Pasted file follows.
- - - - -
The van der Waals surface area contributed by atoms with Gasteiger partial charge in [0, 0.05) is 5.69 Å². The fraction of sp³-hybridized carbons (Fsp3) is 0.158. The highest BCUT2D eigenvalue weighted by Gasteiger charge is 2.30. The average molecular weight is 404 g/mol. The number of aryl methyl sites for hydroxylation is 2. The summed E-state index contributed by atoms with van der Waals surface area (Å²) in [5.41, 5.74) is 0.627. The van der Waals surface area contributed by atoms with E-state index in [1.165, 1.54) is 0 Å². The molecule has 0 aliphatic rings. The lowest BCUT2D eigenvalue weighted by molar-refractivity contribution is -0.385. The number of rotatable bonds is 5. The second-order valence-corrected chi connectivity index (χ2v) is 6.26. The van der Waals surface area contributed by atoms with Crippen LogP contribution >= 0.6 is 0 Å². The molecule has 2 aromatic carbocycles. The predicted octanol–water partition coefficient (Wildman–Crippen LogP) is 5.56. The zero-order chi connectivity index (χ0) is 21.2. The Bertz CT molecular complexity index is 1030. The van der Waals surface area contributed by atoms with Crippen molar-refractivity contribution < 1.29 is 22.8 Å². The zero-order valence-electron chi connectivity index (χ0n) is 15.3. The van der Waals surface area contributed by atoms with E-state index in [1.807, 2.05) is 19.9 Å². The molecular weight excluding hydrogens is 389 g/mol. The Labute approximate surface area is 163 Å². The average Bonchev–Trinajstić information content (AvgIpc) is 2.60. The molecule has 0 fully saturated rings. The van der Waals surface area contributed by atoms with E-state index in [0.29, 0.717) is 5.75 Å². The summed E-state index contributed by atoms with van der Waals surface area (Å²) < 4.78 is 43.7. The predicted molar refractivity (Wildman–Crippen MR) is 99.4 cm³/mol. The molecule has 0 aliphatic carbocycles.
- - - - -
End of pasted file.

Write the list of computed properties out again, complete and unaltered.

The van der Waals surface area contributed by atoms with Gasteiger partial charge in [0, 0.05) is 5.69 Å². The fraction of sp³-hybridized carbons (Fsp3) is 0.158. The highest BCUT2D eigenvalue weighted by Gasteiger charge is 2.30. The average molecular weight is 404 g/mol. The number of aryl methyl sites for hydroxylation is 2. The summed E-state index contributed by atoms with van der Waals surface area (Å²) in [5.41, 5.74) is 0.627. The van der Waals surface area contributed by atoms with E-state index in [1.165, 1.54) is 0 Å². The molecule has 0 aliphatic rings. The lowest BCUT2D eigenvalue weighted by molar-refractivity contribution is -0.385. The number of rotatable bonds is 5. The second-order valence-corrected chi connectivity index (χ2v) is 6.26. The van der Waals surface area contributed by atoms with Crippen LogP contribution >= 0.6 is 0 Å². The molecule has 2 aromatic carbocycles. The predicted octanol–water partition coefficient (Wildman–Crippen LogP) is 5.56. The zero-order chi connectivity index (χ0) is 21.2. The Bertz CT molecular complexity index is 1030. The van der Waals surface area contributed by atoms with Crippen molar-refractivity contribution < 1.29 is 22.8 Å². The zero-order valence-electron chi connectivity index (χ0n) is 15.3. The van der Waals surface area contributed by atoms with E-state index in [1.807, 2.05) is 19.9 Å². The molecular weight excluding hydrogens is 389 g/mol. The Labute approximate surface area is 163 Å². The average Bonchev–Trinajstić information content (AvgIpc) is 2.60. The molecule has 0 fully saturated rings. The van der Waals surface area contributed by atoms with E-state index in [0.29, 0.717) is 5.75 Å². The summed E-state index contributed by atoms with van der Waals surface area (Å²) < 4.78 is 43.7. The predicted molar refractivity (Wildman–Crippen MR) is 99.4 cm³/mol. The molecule has 0 aliphatic carbocycles.